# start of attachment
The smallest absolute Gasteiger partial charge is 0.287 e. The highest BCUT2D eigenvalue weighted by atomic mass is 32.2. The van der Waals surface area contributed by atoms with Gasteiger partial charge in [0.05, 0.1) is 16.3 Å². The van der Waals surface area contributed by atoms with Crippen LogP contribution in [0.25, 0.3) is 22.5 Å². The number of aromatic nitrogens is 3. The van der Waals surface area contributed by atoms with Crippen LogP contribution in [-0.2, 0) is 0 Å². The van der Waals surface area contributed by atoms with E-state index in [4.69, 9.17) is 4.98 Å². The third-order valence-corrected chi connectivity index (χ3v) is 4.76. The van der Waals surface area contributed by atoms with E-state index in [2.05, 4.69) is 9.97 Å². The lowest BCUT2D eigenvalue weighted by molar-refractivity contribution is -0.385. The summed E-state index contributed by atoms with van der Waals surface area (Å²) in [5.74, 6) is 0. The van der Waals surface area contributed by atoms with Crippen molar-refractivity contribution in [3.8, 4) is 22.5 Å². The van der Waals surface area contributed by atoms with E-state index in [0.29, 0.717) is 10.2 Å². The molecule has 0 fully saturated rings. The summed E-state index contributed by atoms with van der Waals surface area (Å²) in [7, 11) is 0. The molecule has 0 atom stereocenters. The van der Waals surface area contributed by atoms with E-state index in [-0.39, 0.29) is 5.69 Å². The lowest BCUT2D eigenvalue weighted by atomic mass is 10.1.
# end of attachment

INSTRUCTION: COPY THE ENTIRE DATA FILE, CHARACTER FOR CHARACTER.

The smallest absolute Gasteiger partial charge is 0.287 e. The highest BCUT2D eigenvalue weighted by atomic mass is 32.2. The van der Waals surface area contributed by atoms with Gasteiger partial charge in [0.05, 0.1) is 16.3 Å². The van der Waals surface area contributed by atoms with Crippen LogP contribution in [0.25, 0.3) is 22.5 Å². The number of aromatic nitrogens is 3. The van der Waals surface area contributed by atoms with Crippen LogP contribution in [-0.2, 0) is 0 Å². The van der Waals surface area contributed by atoms with E-state index in [4.69, 9.17) is 4.98 Å². The third-order valence-corrected chi connectivity index (χ3v) is 4.76. The van der Waals surface area contributed by atoms with E-state index in [2.05, 4.69) is 9.97 Å². The lowest BCUT2D eigenvalue weighted by molar-refractivity contribution is -0.385. The summed E-state index contributed by atoms with van der Waals surface area (Å²) in [5.74, 6) is 0. The van der Waals surface area contributed by atoms with Crippen molar-refractivity contribution in [3.8, 4) is 22.5 Å². The van der Waals surface area contributed by atoms with E-state index in [0.29, 0.717) is 10.2 Å². The molecule has 0 fully saturated rings. The summed E-state index contributed by atoms with van der Waals surface area (Å²) in [7, 11) is 0. The molecule has 0 atom stereocenters. The van der Waals surface area contributed by atoms with E-state index in [-0.39, 0.29) is 5.69 Å². The lowest BCUT2D eigenvalue weighted by atomic mass is 10.1.